Featured articles edition 5
As a couple prepares for pregnancy, the focus is most often on the health of the mum to be. While there’s plenty for a woman to do to get ready for pregnancy, new research tells us that the health of the father is also important!
A weighty issue
Men who are carrying too much weight are at increased risk of poor fertility, reducing the chances of a successful pregnancy. Obesity in fathers can also make a difference to the long-term health of the baby. This is because obesity affects the environment where sperm mature and can change how certain genes are passed on to the child at conception.
The good news is that a healthy lifestyle can have benefits for both mums and dads to be. Lifestyle changes such as healthy eating and regular physical activity can also be easier with the support of a partner or loved one, so preparing for pregnancy together is the best way to give your baby the best start.
Although the dangers of smoking are well known, almost 20% of adult men in Australia continue to smoke cigarettes. The harmful chemical in cigarettes can cause damage to all parts of the body, including sperm. This can affect the long term health of the baby with research showing an increased risk of certain childhood cancers when fathers smoke before pregnancy. What’s more, a mum’s exposure to passive smoke also increases the risk of low birth weight and other health problems for the baby.
Planning for a baby is a great reason to try and quit smoking. Quitting isn’t easy, but help is available – talk to a doctor or call the Quitline on 137 848.
Making nutritious food choices, limiting alcohol and trying to reduce exposure to chemicals and toxins in your environment are important healthy lifestyle changes for dads to be. Getting started early also makes it easier to have a healthy family lifestyle once baby comes along!
Pregnancy planning checklist for dads to be
- Aim for a healthy weight (or some weight loss towards the healthy weight range) before trying for a baby
- Choose at least 2 pieces of fruit and 5 serves of vegetables each day
- Limit takeaways and fast foods
- Choose water as your everyday drink and limit drinks high in sugar
- Try to include at least 30 minutes of physical activity each day – if you haven’t exercised for a while or have other health problems talk to you doctor first
- Limit alcohol to no more than 2 standard drinks a day, try to include some alcohol free days each week
- If you smoke, try to quit before you start trying for a baby. Talk to a doctor or call the Quitline 137 848.
- Try to reduce exposure to chemicals and toxins in your home and work environment (where possible).
If you’re thinking about starting a family, remember that both mums and dads to be need to be in the best possible health to give your baby the best start in life. Talk to your doctor for more information and advice.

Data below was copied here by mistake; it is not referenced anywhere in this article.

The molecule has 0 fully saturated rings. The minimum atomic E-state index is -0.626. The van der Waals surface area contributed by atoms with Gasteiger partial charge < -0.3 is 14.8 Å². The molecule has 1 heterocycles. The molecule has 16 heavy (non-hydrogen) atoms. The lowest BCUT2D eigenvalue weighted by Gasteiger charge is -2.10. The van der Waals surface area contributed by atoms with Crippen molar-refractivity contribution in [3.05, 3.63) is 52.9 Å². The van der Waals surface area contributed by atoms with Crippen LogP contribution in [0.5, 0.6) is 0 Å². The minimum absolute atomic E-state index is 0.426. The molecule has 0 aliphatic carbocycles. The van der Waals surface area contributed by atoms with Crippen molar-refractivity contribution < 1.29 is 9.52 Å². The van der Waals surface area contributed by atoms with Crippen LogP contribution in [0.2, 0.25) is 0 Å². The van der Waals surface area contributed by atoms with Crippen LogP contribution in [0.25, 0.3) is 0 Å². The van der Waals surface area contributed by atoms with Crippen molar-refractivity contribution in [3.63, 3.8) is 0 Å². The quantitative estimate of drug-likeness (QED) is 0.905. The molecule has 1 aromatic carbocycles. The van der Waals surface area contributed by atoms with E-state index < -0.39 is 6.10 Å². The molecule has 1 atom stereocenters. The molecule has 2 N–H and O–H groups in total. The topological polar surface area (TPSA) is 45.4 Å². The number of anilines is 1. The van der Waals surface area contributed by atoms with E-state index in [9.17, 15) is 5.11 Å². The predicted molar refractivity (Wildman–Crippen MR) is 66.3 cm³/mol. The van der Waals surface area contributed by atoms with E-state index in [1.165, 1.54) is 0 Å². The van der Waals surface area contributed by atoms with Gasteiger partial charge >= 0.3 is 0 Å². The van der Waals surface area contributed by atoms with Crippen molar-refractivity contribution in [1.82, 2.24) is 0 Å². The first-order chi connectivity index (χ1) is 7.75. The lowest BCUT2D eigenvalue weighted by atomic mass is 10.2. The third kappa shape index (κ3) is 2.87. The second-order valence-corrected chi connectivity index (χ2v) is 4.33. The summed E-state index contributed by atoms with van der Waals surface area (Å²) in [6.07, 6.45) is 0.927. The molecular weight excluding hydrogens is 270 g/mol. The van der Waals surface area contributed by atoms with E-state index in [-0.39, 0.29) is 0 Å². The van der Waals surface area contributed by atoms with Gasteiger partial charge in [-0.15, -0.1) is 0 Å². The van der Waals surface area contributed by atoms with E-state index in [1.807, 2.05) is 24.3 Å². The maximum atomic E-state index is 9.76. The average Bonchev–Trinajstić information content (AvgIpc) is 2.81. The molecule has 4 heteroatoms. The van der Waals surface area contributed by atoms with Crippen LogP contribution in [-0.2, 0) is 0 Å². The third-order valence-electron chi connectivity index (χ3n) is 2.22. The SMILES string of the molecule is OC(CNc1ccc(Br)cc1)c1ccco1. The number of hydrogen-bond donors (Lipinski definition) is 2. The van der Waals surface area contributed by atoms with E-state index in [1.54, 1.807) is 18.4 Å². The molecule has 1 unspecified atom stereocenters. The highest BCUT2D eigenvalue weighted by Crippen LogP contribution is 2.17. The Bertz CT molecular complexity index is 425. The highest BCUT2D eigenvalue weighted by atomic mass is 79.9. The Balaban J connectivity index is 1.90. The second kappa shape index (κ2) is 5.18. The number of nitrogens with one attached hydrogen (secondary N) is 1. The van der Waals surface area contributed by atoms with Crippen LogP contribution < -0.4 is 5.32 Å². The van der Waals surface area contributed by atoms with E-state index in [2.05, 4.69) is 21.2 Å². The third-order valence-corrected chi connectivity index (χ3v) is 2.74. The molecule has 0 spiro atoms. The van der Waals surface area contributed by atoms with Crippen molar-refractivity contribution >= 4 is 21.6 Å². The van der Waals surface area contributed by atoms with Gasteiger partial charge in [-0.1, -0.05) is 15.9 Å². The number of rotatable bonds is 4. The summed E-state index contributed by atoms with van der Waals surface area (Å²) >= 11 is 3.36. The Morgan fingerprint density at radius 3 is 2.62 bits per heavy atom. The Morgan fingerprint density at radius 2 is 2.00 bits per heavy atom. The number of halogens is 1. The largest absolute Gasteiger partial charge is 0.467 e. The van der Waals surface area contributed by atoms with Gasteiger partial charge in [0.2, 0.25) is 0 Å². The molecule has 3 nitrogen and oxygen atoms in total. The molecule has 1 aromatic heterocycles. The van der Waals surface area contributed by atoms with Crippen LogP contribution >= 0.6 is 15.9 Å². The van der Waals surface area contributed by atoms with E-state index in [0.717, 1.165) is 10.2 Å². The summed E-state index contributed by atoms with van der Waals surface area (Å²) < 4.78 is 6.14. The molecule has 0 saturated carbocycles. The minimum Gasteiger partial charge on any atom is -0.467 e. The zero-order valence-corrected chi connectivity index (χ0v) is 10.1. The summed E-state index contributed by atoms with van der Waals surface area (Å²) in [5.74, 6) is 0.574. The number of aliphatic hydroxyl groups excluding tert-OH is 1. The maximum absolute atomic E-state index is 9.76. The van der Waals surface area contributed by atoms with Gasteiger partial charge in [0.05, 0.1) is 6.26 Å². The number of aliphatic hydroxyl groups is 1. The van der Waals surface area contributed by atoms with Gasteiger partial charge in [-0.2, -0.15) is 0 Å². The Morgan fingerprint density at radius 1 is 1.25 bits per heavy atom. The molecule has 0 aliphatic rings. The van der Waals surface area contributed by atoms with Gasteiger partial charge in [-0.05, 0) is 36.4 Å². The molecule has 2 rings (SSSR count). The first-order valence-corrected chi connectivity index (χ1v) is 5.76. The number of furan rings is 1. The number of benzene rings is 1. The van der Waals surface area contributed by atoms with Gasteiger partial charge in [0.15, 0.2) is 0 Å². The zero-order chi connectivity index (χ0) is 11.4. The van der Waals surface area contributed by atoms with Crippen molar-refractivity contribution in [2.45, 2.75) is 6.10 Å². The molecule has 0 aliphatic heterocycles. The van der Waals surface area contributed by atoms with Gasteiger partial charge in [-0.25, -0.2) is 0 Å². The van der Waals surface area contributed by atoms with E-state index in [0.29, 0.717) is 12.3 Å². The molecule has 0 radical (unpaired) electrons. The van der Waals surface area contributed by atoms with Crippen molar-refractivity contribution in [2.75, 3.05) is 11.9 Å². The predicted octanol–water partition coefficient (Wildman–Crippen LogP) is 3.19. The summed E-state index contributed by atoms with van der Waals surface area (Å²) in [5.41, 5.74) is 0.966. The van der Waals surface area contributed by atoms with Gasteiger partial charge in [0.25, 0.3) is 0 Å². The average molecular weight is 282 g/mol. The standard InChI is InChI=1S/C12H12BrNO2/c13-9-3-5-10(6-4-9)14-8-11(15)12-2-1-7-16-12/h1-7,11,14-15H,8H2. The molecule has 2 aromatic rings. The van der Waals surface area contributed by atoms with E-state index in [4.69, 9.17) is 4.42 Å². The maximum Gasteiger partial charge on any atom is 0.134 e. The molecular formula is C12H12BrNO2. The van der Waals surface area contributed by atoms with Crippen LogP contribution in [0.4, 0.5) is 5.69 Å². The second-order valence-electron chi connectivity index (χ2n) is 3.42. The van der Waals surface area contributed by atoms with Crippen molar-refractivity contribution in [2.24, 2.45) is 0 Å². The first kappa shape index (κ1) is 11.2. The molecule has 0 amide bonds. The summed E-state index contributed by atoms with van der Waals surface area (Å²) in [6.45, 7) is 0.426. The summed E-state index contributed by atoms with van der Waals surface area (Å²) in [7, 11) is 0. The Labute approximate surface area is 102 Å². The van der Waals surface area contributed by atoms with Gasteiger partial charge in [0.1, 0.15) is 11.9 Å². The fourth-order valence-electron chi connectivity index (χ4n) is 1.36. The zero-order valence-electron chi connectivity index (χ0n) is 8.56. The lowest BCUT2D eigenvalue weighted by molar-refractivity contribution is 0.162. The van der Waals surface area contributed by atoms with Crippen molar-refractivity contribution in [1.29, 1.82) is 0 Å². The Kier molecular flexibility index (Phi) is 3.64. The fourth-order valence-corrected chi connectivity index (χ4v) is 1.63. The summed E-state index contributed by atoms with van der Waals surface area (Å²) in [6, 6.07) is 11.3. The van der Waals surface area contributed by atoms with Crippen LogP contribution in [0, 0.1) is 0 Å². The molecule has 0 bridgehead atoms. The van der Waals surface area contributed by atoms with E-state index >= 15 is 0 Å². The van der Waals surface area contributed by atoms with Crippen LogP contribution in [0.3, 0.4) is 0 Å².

Find out more about men's health and fertility here.
During the pregnancy journey, all women will experience an array of feelings and emotions. From the moment you find out you are growing a new little person, to the day you hold your baby in your arms, your feelings may range from excitement, happiness and joy, to worry, anxiety and fear, and back again.
Common Feelings and Emotions
All feelings are valid and important, but if difficult feelings are taking over your life, it’s important to seek the support you need. Those more difficult emotions such as anger, guilt, fear and sadness, are there for a reason. It is essential you are able to identify your feelings and emotions – both the wonderful ones and the hard ones - and share them with someone who can support you.
The best way through difficult emotions, is to face them head on, understand them, and share them. If you find that any feelings are causing ongoing distress in your life, there are counselling services available to help.
Along with the thoughts and worries that run through your mind, remember that pregnancy hormones can play a major part in your emotions, as do your general health and energy levels. Depending on what else is happening in your life, your past experiences of pregnancy and parenting, the amount of support you have, your mental and physical health, and the course of your pregnancy, you may find some feelings and emotions easier to handle than others.
When it comes to diabetes, this can also be affected by your emotions – both positive and negative. Excitement, worry and stress, all have the potential to raise or lower your blood glucose levels. Having an awareness of how your body responds to your feelings and emotions, and practising mindfulness and relaxation, can help you to manage this.
Some of the difficult feelings and emotions women with diabetes have spoken about which you may experience, include:
- Diabetes burnout and exhaustion from the extraordinary effort required from pre-pregnancy through to motherhood
- Sadness and depression
- Worry, anxiety and fear about your baby
- Guilt and feeling like a failure, especially if you compare yourself with other women
- Feeling anxious about the birth
- Worries about breastfeeding
- Loss from not being able to have the pregnancy or birth you dreamt about
- A sense of being out of control, helplessness
- If you experience post-natal depression you may feel disconnected from your baby and those around you
Some of the wonderful feelings and emotions women with diabetes have spoken about which you may experience, include:
- Joy at your ability to grow a new life despite having diabetes
- Excitement and anticipation
- Happiness and peace
- Focus on managing your diabetes and a sense you can do this!
- Utter love for your baby
- A sense of achievement, being proud
- Being grounded by your baby/child and the importance of caring for yourself in order to care for them, despite it being hard to manage diabetes when you are a new mum
If you are experiencing any feelings or emotions that are difficult and you need support, talk to your GP who can refer you to counselling services in your area.
There is also information and support available online:
PANDA have support and information on Perinatal Anxiety and Depression